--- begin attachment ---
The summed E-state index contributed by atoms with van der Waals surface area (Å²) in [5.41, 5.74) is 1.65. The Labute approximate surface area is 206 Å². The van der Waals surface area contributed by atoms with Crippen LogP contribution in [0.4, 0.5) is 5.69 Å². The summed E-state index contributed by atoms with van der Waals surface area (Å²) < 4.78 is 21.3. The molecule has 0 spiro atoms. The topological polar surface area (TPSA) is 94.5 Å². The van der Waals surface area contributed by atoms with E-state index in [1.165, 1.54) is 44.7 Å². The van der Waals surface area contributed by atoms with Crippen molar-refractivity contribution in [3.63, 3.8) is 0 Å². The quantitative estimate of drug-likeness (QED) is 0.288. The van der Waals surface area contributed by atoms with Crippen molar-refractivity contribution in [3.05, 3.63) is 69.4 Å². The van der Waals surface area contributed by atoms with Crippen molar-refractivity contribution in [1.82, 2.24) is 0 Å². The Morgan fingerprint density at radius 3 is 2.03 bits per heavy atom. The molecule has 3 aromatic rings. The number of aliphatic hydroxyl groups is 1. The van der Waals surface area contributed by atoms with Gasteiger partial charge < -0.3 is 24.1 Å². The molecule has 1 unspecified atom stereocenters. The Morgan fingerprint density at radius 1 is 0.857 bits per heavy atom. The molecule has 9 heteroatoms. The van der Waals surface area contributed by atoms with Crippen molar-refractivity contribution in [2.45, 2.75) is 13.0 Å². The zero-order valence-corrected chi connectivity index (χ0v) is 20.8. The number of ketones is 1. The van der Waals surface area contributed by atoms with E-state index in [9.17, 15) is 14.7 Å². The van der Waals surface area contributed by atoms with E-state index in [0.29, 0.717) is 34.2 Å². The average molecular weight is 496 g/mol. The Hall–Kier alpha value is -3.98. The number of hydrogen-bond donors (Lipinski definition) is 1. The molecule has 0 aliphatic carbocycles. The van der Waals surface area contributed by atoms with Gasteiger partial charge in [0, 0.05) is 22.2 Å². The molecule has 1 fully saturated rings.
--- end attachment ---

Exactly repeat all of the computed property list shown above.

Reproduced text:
The summed E-state index contributed by atoms with van der Waals surface area (Å²) in [5.41, 5.74) is 1.65. The Labute approximate surface area is 206 Å². The van der Waals surface area contributed by atoms with Crippen LogP contribution in [0.4, 0.5) is 5.69 Å². The summed E-state index contributed by atoms with van der Waals surface area (Å²) < 4.78 is 21.3. The molecule has 0 spiro atoms. The topological polar surface area (TPSA) is 94.5 Å². The van der Waals surface area contributed by atoms with E-state index in [1.165, 1.54) is 44.7 Å². The van der Waals surface area contributed by atoms with Crippen molar-refractivity contribution in [3.63, 3.8) is 0 Å². The quantitative estimate of drug-likeness (QED) is 0.288. The van der Waals surface area contributed by atoms with Crippen molar-refractivity contribution in [3.05, 3.63) is 69.4 Å². The van der Waals surface area contributed by atoms with Crippen molar-refractivity contribution in [1.82, 2.24) is 0 Å². The Morgan fingerprint density at radius 3 is 2.03 bits per heavy atom. The molecule has 3 aromatic rings. The number of aliphatic hydroxyl groups is 1. The van der Waals surface area contributed by atoms with Gasteiger partial charge < -0.3 is 24.1 Å². The molecule has 1 unspecified atom stereocenters. The Morgan fingerprint density at radius 1 is 0.857 bits per heavy atom. The molecule has 9 heteroatoms. The van der Waals surface area contributed by atoms with Crippen molar-refractivity contribution in [2.45, 2.75) is 13.0 Å². The zero-order valence-corrected chi connectivity index (χ0v) is 20.8. The number of ketones is 1. The van der Waals surface area contributed by atoms with E-state index in [9.17, 15) is 14.7 Å². The van der Waals surface area contributed by atoms with E-state index in [0.29, 0.717) is 34.2 Å². The average molecular weight is 496 g/mol. The Hall–Kier alpha value is -3.98. The number of hydrogen-bond donors (Lipinski definition) is 1. The molecule has 0 aliphatic carbocycles. The van der Waals surface area contributed by atoms with Gasteiger partial charge in [0, 0.05) is 22.2 Å². The molecule has 1 fully saturated rings.